This paper gives several examples of rock compressibility laboratory testing results, and how these data are prepared as input to reservoir simulation or other applications. The final selection of rock compressibility is also compared with standard industry correlations to gauge the accuracy of such correlations in case laboratory results are not available.
A review of rock compressibility formulations and associated models is given first, including the treatment of various rock types. Second, laboratory experiments are described using the rock compressibility system (RCS) and the compressibility measurement system (CMS), and a comparison of the two is given. Based on a literature review, there is apparently no available procedure or workflow for analyzing raw compressibility data to derive meaningful interpretations, which are furthermore used in various applications. Taking the results from laboratory testing, a workflow procedure for deriving compressibility input data is outlined in detail, including the choice of ancillary data, for example, Poisson’s ratio. The workflow includes finding regression-based functions of measured pore volumes (PVs), obtaining their derivatives, and finding optimal solutions following a statistical analysis. The demonstrated workflow has been developed to be able to treat alternative laboratory experiments and results for a variety of rock types in carbonates, with regression-based compressibility correlations found. This allows safeguard against possible shortcomings and pitfalls, which are also demonstrated.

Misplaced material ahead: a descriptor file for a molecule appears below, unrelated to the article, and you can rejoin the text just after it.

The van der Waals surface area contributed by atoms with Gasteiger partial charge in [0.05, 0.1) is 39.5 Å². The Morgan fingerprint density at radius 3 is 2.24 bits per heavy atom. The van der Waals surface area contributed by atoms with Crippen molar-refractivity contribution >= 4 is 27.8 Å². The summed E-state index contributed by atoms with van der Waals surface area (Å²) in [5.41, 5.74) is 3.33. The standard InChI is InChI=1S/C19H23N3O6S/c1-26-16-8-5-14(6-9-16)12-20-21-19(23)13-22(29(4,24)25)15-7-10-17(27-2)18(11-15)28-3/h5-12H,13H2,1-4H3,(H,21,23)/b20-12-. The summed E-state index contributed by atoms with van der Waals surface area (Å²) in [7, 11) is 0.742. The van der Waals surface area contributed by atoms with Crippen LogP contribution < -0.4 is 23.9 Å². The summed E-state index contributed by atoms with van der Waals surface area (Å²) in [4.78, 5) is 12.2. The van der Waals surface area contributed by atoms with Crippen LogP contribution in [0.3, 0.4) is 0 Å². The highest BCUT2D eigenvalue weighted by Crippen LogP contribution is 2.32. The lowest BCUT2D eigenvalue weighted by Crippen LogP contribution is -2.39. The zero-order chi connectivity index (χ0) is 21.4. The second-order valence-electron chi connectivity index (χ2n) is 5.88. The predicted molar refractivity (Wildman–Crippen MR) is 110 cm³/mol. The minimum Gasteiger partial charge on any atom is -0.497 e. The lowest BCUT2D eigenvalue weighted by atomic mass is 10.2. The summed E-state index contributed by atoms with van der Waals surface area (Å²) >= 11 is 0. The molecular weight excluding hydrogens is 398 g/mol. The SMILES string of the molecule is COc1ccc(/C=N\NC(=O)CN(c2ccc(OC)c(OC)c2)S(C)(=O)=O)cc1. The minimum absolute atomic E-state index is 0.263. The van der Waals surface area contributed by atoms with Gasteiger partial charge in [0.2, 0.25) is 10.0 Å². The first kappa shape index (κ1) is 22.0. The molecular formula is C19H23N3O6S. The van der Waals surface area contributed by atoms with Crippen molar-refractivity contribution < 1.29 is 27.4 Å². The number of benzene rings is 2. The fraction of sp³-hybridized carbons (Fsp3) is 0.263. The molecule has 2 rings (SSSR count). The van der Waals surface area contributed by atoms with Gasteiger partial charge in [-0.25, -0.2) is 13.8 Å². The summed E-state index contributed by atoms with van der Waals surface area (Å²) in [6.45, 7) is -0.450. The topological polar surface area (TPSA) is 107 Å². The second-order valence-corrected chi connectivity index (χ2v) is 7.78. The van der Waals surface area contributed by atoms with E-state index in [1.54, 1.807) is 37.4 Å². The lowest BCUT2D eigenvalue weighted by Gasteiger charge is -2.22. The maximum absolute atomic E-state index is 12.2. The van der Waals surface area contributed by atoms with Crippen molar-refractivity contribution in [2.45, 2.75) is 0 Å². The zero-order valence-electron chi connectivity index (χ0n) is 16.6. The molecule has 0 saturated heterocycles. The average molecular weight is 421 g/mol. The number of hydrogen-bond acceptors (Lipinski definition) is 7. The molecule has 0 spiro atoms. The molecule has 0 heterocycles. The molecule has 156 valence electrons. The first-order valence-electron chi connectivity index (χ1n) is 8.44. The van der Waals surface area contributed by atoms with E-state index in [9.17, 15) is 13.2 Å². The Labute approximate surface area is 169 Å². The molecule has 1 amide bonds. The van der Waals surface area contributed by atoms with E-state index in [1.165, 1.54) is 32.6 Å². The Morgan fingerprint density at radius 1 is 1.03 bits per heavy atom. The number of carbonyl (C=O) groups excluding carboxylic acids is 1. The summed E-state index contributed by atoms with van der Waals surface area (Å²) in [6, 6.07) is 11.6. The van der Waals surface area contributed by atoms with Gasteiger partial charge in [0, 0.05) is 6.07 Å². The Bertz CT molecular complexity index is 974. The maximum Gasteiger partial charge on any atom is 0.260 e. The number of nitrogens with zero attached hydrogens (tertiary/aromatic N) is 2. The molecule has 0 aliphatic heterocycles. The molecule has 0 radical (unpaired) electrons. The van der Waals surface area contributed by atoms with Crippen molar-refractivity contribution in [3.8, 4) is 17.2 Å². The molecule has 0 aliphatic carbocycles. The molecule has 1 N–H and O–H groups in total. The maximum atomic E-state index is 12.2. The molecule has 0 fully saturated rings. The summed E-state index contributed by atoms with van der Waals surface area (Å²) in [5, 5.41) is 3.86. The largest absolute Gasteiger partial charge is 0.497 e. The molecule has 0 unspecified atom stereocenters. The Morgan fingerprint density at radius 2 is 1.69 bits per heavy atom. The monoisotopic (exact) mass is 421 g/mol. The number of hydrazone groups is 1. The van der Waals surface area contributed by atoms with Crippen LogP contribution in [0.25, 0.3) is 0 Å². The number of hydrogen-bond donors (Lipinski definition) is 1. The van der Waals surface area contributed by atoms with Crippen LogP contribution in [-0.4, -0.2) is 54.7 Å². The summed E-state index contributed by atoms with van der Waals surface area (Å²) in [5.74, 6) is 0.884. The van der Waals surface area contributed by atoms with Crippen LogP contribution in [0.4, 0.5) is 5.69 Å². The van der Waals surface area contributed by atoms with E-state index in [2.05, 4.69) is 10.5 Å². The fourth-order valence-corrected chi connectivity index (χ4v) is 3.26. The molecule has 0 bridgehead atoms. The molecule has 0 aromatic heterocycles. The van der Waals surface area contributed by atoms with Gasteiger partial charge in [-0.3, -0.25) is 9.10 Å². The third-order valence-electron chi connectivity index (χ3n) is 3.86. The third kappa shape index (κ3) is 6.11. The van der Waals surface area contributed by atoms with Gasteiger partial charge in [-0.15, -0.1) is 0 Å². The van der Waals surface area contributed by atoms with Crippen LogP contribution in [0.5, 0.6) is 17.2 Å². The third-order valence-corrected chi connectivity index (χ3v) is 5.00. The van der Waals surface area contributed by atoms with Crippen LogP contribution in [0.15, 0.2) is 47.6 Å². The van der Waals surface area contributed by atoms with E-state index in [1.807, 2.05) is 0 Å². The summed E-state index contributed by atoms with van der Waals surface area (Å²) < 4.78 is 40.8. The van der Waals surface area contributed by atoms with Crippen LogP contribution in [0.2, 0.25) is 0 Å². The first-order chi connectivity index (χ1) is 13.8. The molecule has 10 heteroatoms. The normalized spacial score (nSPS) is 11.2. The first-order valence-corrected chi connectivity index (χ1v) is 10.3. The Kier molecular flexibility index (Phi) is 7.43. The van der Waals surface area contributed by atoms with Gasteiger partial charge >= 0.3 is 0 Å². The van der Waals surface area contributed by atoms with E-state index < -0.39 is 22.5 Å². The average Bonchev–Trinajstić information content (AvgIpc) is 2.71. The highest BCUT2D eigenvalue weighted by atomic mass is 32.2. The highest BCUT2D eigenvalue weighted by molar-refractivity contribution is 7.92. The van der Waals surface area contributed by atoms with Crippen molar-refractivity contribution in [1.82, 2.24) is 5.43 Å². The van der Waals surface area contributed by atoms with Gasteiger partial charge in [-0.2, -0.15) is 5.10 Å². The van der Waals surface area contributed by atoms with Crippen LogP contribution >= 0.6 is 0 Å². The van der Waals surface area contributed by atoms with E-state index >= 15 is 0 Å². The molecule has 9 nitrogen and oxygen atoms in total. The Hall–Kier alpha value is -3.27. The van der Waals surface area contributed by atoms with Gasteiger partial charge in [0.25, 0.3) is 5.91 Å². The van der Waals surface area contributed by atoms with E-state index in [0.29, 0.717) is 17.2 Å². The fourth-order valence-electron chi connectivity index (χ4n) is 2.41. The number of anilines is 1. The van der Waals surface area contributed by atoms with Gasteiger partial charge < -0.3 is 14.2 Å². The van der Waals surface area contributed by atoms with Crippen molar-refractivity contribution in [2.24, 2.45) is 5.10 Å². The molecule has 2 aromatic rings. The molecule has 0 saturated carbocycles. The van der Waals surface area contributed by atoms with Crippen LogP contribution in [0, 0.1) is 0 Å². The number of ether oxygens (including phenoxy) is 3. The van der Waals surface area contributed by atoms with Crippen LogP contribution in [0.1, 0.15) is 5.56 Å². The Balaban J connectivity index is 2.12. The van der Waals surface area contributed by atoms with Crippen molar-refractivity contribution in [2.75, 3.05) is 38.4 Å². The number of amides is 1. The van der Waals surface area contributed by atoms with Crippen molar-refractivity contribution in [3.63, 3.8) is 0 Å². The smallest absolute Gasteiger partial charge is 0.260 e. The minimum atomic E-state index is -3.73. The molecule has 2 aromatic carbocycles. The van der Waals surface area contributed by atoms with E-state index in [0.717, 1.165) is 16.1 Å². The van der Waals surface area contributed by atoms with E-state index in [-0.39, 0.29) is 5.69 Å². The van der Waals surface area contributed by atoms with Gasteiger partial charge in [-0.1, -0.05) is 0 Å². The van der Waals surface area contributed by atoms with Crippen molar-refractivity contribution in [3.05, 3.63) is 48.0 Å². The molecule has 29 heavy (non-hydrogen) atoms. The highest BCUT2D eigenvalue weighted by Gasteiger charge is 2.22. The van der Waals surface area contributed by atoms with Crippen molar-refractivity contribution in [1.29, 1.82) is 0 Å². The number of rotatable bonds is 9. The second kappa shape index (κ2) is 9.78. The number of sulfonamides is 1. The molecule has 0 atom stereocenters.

Having been implemented on real case studies, the formulation presented has been computerized, allowing for ease of data handling, comparative study, and consistency.